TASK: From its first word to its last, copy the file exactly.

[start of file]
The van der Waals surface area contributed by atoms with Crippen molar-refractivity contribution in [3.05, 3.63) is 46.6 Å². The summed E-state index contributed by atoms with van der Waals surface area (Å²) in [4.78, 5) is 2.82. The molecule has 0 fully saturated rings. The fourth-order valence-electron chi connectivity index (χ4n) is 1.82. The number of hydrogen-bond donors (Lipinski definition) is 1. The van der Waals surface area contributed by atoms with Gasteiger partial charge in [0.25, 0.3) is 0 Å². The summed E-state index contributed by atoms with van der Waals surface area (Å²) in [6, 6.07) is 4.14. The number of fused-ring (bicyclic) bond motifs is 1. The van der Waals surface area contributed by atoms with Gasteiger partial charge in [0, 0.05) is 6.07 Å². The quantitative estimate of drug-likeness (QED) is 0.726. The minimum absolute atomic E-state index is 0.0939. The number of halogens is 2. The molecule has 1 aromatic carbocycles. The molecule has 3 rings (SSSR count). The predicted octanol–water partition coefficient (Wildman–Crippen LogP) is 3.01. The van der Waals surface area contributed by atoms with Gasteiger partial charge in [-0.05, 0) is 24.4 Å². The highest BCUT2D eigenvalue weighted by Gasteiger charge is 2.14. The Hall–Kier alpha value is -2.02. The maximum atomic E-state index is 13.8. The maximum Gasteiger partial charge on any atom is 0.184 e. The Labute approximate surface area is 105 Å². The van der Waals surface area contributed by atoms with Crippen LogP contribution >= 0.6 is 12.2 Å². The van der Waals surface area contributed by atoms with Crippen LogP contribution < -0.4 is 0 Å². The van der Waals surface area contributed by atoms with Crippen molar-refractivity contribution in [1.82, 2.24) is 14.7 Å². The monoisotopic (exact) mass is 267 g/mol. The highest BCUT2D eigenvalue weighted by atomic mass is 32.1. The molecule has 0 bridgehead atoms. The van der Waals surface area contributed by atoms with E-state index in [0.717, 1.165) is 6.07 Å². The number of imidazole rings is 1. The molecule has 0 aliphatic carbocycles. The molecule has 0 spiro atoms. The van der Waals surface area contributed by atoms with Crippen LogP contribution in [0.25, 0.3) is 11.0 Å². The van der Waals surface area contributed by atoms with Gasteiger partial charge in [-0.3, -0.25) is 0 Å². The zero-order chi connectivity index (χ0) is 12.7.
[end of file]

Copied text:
The van der Waals surface area contributed by atoms with Crippen molar-refractivity contribution in [3.05, 3.63) is 46.6 Å². The summed E-state index contributed by atoms with van der Waals surface area (Å²) in [4.78, 5) is 2.82. The molecule has 0 fully saturated rings. The fourth-order valence-electron chi connectivity index (χ4n) is 1.82. The number of hydrogen-bond donors (Lipinski definition) is 1. The van der Waals surface area contributed by atoms with Gasteiger partial charge in [0.25, 0.3) is 0 Å². The summed E-state index contributed by atoms with van der Waals surface area (Å²) in [6, 6.07) is 4.14. The number of fused-ring (bicyclic) bond motifs is 1. The van der Waals surface area contributed by atoms with Gasteiger partial charge in [0, 0.05) is 6.07 Å². The quantitative estimate of drug-likeness (QED) is 0.726. The minimum absolute atomic E-state index is 0.0939. The number of halogens is 2. The molecule has 1 aromatic carbocycles. The molecule has 3 rings (SSSR count). The predicted octanol–water partition coefficient (Wildman–Crippen LogP) is 3.01. The van der Waals surface area contributed by atoms with Gasteiger partial charge in [-0.05, 0) is 24.4 Å². The highest BCUT2D eigenvalue weighted by Gasteiger charge is 2.14. The Hall–Kier alpha value is -2.02. The maximum atomic E-state index is 13.8. The maximum Gasteiger partial charge on any atom is 0.184 e. The Labute approximate surface area is 105 Å². The van der Waals surface area contributed by atoms with Crippen LogP contribution >= 0.6 is 12.2 Å². The van der Waals surface area contributed by atoms with Crippen LogP contribution < -0.4 is 0 Å². The van der Waals surface area contributed by atoms with Crippen molar-refractivity contribution in [1.82, 2.24) is 14.7 Å². The monoisotopic (exact) mass is 267 g/mol. The highest BCUT2D eigenvalue weighted by atomic mass is 32.1. The molecule has 0 bridgehead atoms. The van der Waals surface area contributed by atoms with E-state index in [0.717, 1.165) is 6.07 Å². The number of imidazole rings is 1. The molecule has 0 aliphatic carbocycles. The molecule has 0 spiro atoms. The van der Waals surface area contributed by atoms with Crippen LogP contribution in [0.25, 0.3) is 11.0 Å². The van der Waals surface area contributed by atoms with Gasteiger partial charge in [-0.3, -0.25) is 0 Å². The zero-order chi connectivity index (χ0) is 12.7.